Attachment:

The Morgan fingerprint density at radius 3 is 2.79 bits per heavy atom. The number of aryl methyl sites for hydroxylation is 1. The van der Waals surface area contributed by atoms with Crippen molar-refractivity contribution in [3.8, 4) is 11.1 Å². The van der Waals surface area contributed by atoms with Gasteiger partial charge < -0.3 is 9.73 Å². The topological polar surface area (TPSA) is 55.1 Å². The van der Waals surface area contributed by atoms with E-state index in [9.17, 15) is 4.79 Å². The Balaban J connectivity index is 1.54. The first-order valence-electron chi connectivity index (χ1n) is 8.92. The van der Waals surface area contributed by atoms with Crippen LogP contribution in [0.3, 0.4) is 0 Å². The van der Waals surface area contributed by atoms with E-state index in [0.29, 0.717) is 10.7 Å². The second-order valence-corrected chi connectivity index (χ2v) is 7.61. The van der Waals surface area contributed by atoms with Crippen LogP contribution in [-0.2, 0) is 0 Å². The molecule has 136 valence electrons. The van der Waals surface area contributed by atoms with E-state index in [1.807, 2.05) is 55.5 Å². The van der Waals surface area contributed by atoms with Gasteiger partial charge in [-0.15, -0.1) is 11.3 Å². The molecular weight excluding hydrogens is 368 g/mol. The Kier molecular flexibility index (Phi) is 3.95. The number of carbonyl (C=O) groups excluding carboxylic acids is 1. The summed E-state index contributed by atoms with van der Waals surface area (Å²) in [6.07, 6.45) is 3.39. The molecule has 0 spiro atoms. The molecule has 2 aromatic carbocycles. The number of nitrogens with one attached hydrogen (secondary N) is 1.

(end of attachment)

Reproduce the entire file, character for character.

The Morgan fingerprint density at radius 3 is 2.79 bits per heavy atom. The number of aryl methyl sites for hydroxylation is 1. The van der Waals surface area contributed by atoms with Crippen molar-refractivity contribution in [3.8, 4) is 11.1 Å². The van der Waals surface area contributed by atoms with Gasteiger partial charge < -0.3 is 9.73 Å². The topological polar surface area (TPSA) is 55.1 Å². The van der Waals surface area contributed by atoms with E-state index in [9.17, 15) is 4.79 Å². The Balaban J connectivity index is 1.54. The first-order valence-electron chi connectivity index (χ1n) is 8.92. The van der Waals surface area contributed by atoms with Crippen LogP contribution in [0.3, 0.4) is 0 Å². The van der Waals surface area contributed by atoms with E-state index in [0.29, 0.717) is 10.7 Å². The second-order valence-corrected chi connectivity index (χ2v) is 7.61. The van der Waals surface area contributed by atoms with Crippen LogP contribution in [-0.2, 0) is 0 Å². The molecule has 136 valence electrons. The van der Waals surface area contributed by atoms with E-state index in [1.807, 2.05) is 55.5 Å². The van der Waals surface area contributed by atoms with Gasteiger partial charge in [-0.15, -0.1) is 11.3 Å². The molecular weight excluding hydrogens is 368 g/mol. The Kier molecular flexibility index (Phi) is 3.95. The number of carbonyl (C=O) groups excluding carboxylic acids is 1. The summed E-state index contributed by atoms with van der Waals surface area (Å²) in [6.07, 6.45) is 3.39. The molecule has 0 spiro atoms. The molecule has 2 aromatic carbocycles. The number of nitrogens with one attached hydrogen (secondary N) is 1.